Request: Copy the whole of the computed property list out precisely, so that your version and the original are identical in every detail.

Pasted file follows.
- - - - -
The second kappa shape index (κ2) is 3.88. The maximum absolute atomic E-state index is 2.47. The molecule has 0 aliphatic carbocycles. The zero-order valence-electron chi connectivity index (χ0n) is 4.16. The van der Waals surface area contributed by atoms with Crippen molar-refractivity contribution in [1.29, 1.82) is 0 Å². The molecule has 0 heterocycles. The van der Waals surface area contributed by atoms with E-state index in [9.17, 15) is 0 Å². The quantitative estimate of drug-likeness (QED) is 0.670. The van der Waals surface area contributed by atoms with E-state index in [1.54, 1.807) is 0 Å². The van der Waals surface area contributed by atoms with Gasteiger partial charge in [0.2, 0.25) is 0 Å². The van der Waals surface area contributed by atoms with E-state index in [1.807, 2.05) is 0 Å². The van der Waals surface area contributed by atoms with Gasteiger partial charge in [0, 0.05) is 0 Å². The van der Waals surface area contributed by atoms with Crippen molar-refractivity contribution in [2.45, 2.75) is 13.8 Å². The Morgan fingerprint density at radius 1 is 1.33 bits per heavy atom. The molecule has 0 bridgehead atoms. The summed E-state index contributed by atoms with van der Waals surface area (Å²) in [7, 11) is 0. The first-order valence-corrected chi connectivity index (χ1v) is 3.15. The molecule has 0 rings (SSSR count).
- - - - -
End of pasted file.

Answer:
The second kappa shape index (κ2) is 3.88. The maximum absolute atomic E-state index is 2.47. The molecule has 0 aliphatic carbocycles. The zero-order valence-electron chi connectivity index (χ0n) is 4.16. The van der Waals surface area contributed by atoms with Crippen molar-refractivity contribution in [1.29, 1.82) is 0 Å². The molecule has 0 heterocycles. The van der Waals surface area contributed by atoms with E-state index in [9.17, 15) is 0 Å². The quantitative estimate of drug-likeness (QED) is 0.670. The van der Waals surface area contributed by atoms with E-state index in [1.54, 1.807) is 0 Å². The van der Waals surface area contributed by atoms with Gasteiger partial charge in [0.2, 0.25) is 0 Å². The van der Waals surface area contributed by atoms with E-state index in [1.807, 2.05) is 0 Å². The van der Waals surface area contributed by atoms with Gasteiger partial charge in [0, 0.05) is 0 Å². The van der Waals surface area contributed by atoms with Crippen molar-refractivity contribution in [2.45, 2.75) is 13.8 Å². The Morgan fingerprint density at radius 1 is 1.33 bits per heavy atom. The molecule has 0 bridgehead atoms. The summed E-state index contributed by atoms with van der Waals surface area (Å²) in [7, 11) is 0. The first-order valence-corrected chi connectivity index (χ1v) is 3.15. The molecule has 0 rings (SSSR count).